- Millennial parents are more likely than parents overall to say watching TV together is their favorite thing to do as a family (15 percent, compared with 11 percent of GP parents).
- Thirty-nine percent also say TV provides new and unique ways for children to learn (compared with 34 percent of total parents).
TV and Their Children
- Fifty percent of Millennial parents say their children only use devices with parents present, compared with 39 percent of GP parents.
- Millennial parents say their children use TV 10 hours per week versus 11 hours for total parents overall.
- Thirty-four percent of parents from age 18 to 34 say that a show that educates is the most-important factor in a show to watch with family.
- Twenty-nine percent said that entertainment was the most-important factor.
Social Media, TV, and Their Children
- Eighty-one percent of Millennial parents use a mobile device when interacting with their children versus 69 percent of all parents.
- Forty-two percent of Millennial parents get information about companies, brands, or retailers via social media compared with 30 percent of all parents.
- Thirty-one percent of Millennial parents who use social media have shared a positive experience about a company or product on social media versus 25 percent of all parents.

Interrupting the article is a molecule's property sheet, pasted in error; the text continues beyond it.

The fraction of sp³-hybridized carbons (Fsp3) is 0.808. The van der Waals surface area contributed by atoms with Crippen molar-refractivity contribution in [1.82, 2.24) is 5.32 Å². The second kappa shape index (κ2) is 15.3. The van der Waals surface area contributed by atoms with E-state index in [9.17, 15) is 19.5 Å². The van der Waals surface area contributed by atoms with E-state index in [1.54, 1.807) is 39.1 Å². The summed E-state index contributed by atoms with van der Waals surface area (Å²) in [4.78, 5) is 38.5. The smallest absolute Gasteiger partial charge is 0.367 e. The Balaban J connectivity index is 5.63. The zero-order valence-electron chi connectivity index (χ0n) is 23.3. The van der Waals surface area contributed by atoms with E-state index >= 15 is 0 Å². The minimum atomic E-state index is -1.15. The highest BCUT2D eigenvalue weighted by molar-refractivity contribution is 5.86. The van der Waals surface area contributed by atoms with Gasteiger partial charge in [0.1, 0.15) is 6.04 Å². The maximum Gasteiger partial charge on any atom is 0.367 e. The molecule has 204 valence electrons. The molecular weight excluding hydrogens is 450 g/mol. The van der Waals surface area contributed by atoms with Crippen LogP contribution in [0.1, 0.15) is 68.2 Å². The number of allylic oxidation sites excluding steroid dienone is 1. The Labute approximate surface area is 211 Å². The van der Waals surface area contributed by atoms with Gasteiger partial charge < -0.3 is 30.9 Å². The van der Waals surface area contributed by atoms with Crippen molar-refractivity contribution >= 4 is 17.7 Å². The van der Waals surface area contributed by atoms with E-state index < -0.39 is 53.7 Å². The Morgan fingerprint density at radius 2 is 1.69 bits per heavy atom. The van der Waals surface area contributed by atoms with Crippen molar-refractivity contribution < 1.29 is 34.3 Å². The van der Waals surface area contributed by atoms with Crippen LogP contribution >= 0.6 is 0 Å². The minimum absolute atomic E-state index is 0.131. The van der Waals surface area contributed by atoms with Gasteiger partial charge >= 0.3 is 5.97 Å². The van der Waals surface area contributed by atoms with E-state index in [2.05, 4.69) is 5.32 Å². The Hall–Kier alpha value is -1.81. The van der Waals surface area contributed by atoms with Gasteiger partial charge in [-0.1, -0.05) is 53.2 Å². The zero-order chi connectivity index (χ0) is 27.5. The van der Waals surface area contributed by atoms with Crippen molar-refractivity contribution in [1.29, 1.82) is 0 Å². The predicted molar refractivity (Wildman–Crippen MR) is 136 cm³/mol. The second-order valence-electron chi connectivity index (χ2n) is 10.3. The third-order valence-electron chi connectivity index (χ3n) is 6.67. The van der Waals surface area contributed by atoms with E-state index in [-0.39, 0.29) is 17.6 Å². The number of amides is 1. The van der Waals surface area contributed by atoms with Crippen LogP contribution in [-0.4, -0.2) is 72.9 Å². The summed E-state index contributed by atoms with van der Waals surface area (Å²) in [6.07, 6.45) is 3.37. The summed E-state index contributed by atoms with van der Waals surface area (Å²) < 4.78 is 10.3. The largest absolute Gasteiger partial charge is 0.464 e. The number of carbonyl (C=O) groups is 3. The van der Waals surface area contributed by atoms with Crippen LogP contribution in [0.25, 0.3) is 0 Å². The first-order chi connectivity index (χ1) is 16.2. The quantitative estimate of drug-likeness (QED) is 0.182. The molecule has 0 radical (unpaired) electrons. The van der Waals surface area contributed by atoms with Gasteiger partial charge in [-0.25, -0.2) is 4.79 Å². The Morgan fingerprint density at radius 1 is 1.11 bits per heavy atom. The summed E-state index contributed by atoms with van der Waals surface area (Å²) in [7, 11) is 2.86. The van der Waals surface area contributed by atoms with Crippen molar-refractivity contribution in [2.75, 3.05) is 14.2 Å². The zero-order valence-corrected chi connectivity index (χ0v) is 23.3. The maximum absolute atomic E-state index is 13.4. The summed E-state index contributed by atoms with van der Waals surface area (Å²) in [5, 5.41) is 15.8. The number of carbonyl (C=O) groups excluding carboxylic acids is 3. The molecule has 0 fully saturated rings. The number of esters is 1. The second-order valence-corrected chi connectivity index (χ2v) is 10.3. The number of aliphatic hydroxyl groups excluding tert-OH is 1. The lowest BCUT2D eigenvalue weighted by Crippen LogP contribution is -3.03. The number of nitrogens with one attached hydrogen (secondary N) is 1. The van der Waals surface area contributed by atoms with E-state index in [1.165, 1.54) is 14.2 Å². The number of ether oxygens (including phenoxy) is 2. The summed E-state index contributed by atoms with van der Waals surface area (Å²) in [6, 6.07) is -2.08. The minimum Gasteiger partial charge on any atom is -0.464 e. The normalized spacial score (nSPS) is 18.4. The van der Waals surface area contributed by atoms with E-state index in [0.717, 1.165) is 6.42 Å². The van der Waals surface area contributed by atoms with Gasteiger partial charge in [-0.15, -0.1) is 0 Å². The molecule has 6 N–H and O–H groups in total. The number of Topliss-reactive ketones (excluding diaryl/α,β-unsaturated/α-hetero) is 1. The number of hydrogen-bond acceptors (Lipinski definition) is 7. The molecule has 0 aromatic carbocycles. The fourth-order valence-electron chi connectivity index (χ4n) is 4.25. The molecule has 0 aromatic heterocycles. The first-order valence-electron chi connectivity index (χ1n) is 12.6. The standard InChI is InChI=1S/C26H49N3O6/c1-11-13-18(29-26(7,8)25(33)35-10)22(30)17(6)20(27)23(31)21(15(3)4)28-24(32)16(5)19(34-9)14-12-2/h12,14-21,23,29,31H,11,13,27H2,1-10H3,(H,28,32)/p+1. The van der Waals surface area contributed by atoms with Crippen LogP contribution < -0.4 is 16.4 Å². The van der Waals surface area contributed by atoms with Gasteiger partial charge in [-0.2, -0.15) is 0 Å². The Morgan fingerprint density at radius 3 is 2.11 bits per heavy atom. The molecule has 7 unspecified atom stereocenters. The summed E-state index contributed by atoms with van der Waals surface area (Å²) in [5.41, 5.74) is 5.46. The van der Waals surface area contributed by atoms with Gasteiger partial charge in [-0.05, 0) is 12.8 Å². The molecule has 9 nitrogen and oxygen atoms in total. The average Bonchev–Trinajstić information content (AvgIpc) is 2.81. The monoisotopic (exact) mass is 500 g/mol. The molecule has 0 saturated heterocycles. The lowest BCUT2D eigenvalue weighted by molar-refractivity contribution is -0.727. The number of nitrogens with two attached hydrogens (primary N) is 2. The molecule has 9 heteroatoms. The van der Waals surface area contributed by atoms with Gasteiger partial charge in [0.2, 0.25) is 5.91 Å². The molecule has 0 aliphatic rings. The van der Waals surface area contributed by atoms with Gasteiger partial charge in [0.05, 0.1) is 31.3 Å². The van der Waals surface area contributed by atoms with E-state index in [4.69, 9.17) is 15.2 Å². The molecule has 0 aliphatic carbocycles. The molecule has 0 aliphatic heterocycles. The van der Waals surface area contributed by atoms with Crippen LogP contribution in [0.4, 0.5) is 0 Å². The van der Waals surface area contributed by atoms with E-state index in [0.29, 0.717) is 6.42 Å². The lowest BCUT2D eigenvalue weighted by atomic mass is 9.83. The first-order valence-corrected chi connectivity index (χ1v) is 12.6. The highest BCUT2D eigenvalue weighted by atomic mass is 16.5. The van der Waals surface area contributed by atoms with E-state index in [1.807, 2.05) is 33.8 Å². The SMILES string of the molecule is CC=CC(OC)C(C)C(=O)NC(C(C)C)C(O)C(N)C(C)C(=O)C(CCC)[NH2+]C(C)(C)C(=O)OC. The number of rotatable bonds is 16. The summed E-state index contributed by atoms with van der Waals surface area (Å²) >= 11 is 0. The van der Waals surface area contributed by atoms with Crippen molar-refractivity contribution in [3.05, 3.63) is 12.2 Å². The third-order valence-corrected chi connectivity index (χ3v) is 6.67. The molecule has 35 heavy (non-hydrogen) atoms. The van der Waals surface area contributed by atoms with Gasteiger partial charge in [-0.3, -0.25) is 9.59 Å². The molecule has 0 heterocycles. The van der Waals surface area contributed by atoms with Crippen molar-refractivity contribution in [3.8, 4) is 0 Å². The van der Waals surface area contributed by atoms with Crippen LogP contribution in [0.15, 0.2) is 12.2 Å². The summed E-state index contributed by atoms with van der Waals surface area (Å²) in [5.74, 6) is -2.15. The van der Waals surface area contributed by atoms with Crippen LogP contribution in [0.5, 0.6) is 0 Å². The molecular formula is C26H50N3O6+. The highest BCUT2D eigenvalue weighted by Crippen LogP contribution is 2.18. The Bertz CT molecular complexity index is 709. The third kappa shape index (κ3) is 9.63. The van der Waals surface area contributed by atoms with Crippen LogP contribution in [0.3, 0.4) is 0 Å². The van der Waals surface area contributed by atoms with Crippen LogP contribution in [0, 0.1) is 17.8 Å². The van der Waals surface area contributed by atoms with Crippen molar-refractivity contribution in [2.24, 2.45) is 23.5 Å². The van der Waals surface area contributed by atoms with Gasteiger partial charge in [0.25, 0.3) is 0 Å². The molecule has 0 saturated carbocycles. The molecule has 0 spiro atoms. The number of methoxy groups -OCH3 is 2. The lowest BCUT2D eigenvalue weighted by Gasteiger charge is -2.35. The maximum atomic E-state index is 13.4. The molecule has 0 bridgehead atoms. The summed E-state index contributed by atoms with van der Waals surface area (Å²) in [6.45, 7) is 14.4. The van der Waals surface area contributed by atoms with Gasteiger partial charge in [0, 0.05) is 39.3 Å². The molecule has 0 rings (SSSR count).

- Half of parents from age 18 to 34 say that their children use mobile devices in the home only when a parent is present, compared with 39 percent of all parents.
About the ANA and AFE
Association of National Advertisers (ANA)
The ANA (Association of National Advertisers) provides leadership that advances marketing excellence and shapes the future of the industry. Founded in 1910, ANA's membership includes more than 600 companies with 10,000 brands that collectively spend over $250 billion in marketing and advertising. The ANA pursues “collaborative mastery” that advances the interests of marketers and promotes and protects the well-being of the marketing community. For more information, visit www.ana.net, follow us on Twitter, or join us on Facebook.
ANA Alliance for Family Entertainment (AFE)
The AFE (ANA Alliance for Family Entertainment) is a coalition of national advertisers with family brands, supported by the ANA, which represents almost 40 percent of all U.S. television advertising dollars. With members including American Licorice Company, The Coca-Cola Company, Colgate-Palmolive, Crayola, Kellogg Co., J. M. Smucker’s, IBM, PepsiCo, Post Foods, Procter & Gamble Co., SC Johnson, Sensio, Six Flags, State Farm Insurance, Subway, Unilever, Verizon Wireless, Wendy’s and Walmart, the group’s mission is to find, nurture and support high-quality content the entire family can enjoy on multiple distribution platforms. Since its inception in 1998, the AFE has utilized its collective member strength to bring to air more than 20 prime-time broadcast network television hits, keep innovative family content in the development pipeline, team with YouTube for the industry’s first family content partnership, and create the “Search for America’s Newest Scriptwriter” contest, the nation’s only competition for non-union storytellers.